Actually, if you like to redeem to fly domestic first (No, I don’t know why you would!), then you would probably find the average redemption value to be about 5 cents per mile (my redemptions have ranged from 4.7 to 6.6 cents per mile). Even my regular domestic coach redemptions have averaged 2.2 cents per mile. These are still suboptimal, but using real world values would make your argument considerably less useful in trying to refute their point.
    Their point is that airfare prices rise over the long term and if the redemption level does not, then your points become more valuable. This is only correct if both of their conditions are met (airfares rise and point levels do not). The conditions would appear to be met in the domestic market, so their conclusion is correct for people who use their miles to fly domestically.

  6. Unrelated, but I’m at London-Luton (ugh) and there is a mysterious flight on the departures board – EZY4848, which has Luton as its destination. Some googling shows that is some sort of northern lights flight – seems optimistic, and wonder what equipment they’re using for this? No fun to be in the middle of aisle, you’d think…

  7. I think the article makes sense for the way that most people use frequent flyer miles. Miles tend to be more consistent than airfares (I mean the standard 25k/50k for domestic awards has lasted for years, even if those “saver” awards are harder to come by). Thus fares historically increase (and the value of the dollar simultaneously decreases) over time more rapidly than airlines devalue their mileage programs. Even programs like Delta, compensate for their terrible redemption rates by making miles easier to accumulate. So if you look at it from the perspective of $/mile in the sense of how much the airfare would cost and how many miles you would have to use and you factor in that you would have paid for the ticket if you didn’t have miles, they are typically right.

    Where this breaks down is for the sort of aspirational awards that are typically featured on this blog. Since very few people would ever actually pay for an international F ticket, the only price that really matters to us is the cost of the flight in miles. It doesn’t matter if in the same time that the mileage redemption price for roundtrip international F went up from say 100k to 150k that the same ticket went up from $10k to $20k. No one was ever going to pay the $10k to begin with and it doesn’t matter that the cost of the ticket increased far more rapidly in dollars than miles. All that matters is that it now costs 150% as much to take the same trip as it used to.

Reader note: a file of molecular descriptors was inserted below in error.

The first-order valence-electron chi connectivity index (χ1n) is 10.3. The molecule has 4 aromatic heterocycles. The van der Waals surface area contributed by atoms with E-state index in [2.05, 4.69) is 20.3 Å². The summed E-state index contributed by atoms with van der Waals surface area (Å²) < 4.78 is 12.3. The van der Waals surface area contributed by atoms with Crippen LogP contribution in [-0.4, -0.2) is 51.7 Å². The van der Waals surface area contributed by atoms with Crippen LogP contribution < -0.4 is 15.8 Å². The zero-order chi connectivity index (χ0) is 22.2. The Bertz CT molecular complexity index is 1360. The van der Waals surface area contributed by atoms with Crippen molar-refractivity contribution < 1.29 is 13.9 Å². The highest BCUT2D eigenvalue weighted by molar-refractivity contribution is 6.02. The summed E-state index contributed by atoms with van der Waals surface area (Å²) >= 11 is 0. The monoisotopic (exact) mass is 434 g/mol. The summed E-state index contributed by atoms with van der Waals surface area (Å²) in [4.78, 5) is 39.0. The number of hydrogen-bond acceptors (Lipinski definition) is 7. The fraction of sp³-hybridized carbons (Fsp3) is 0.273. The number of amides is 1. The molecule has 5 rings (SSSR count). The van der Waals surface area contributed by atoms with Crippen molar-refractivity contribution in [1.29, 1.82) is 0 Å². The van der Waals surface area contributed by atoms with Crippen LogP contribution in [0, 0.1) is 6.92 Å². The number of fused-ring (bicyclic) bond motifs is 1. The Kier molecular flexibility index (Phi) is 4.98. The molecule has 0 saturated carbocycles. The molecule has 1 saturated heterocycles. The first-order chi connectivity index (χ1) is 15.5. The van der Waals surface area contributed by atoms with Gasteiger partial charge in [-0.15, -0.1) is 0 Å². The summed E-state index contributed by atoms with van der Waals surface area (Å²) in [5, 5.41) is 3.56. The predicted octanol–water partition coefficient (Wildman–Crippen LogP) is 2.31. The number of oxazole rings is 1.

Essentially you are both right. You are absolutely right that for you, miles almost never get more valuable over time. They are right that for most people who use miles, that the increases to airfare costs and devaluation of the dollar typically outweighs any devaluation to mileage redemption rates. That said, I do agree with your “earn and burn” philosophy and would never advocate hoarding miles under the presumption that they will increase in value. Don’t get me wrong, the cost of airfare rises, but the purchase power of your dollar won’t collapse overnight the way it does with mileage program devaluations. It’s just that over time, mileage redemption rates don’t go up as consistently or as much as airfares do.

  8. In the 80’s, it was 30,000 miles round trip to Europe. Obviously that’s long gone, but whatever paragon of journalistic accuracy wrote the article must have missed that.

  9. Earn and burn? Really? That is easier said than done. I use my miles once or twice a year and strictly use them for long haul First Class. I earn faster than I can spend so consequently sitting on over 1M miles most of which are on USAir and SPG. Even if F awards double in mileage requirements, while sucking, its still free… So I for one will travel when convenient and desirable not just to burn for the sake of burning. Give me a break!

  10. One of the hidden factors in award redemptions is the actual ability to redeem for what you actually WANT. Having the award cost fewer points doesn’t necessarily mean that you can get that award–this is one of my biggest challenges with AA, which has a better award redemption chart than UA and DL currently, since it hasn’t (yet) devalued, but which also seems to have fewer awards to redeem at the “saver” or lowest award level. So having the “better” award redemption chart doesn’t necessarily help me much if the better award isn’t often available.